In 1750, Benjamin Franklin had published a proposal for an experiment to prove that lightning was electricity by flying a kite in a storm, and such an experiment had been carried out by others in 1752. Franklin and Barbeu-Dubourg became friends and corresponded frequently. The correspondence can be seen here. Barbeu-Dubourg translated many of Franklin’s works into French (Aldridge 1951).
Franklin was also a friend of the other pioneer of the arithmetic timeline, Joseph Priestley. In Barbeu-Dubourg’s very first letter to Franklin, he acknowledges receiving a copy of Priestley’s own timeline, and tactfully emphasises his own priority in invention while assuring Franklin that he won’t make an issue of it:
J’ai reçu avec reconnoissance et vu avec plaisir la carte biographique de M. Priestley qui est effectivement construite presque sur les memes principes que la mienne, sans plagiat de part ni d’autre, car je ne pretens point me prevaloir de la date.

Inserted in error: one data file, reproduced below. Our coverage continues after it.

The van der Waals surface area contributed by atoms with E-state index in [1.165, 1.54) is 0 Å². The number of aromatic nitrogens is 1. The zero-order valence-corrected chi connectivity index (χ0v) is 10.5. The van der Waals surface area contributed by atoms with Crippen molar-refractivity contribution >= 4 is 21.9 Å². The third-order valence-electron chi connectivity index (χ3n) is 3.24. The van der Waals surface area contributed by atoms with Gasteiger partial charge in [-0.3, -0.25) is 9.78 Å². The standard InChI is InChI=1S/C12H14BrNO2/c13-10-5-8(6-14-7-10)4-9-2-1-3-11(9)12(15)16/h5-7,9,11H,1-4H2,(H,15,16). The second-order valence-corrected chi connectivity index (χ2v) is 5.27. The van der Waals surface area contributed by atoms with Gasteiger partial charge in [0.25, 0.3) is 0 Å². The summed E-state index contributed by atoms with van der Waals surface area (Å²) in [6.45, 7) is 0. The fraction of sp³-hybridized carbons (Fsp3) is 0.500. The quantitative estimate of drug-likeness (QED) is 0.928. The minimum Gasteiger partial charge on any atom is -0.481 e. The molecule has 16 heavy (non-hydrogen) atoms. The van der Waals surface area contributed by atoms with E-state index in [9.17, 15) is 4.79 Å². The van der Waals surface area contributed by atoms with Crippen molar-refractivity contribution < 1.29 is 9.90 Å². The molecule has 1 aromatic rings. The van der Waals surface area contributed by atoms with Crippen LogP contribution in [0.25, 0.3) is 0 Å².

I have received with gratitude and viewed with pleasure the biographical chart of Mr. Priestley which is in truth made on almost the same principles as my own, without plagiarism on either side, as I in no way claim primacy on account of the date.
Aldridge, Alfred Owen. 1951. Jacques Barbeu-Dubourg, a French disciple of Benjamin Franklin. Proceedings of the American Philosophical Society. 95(4). 331-392.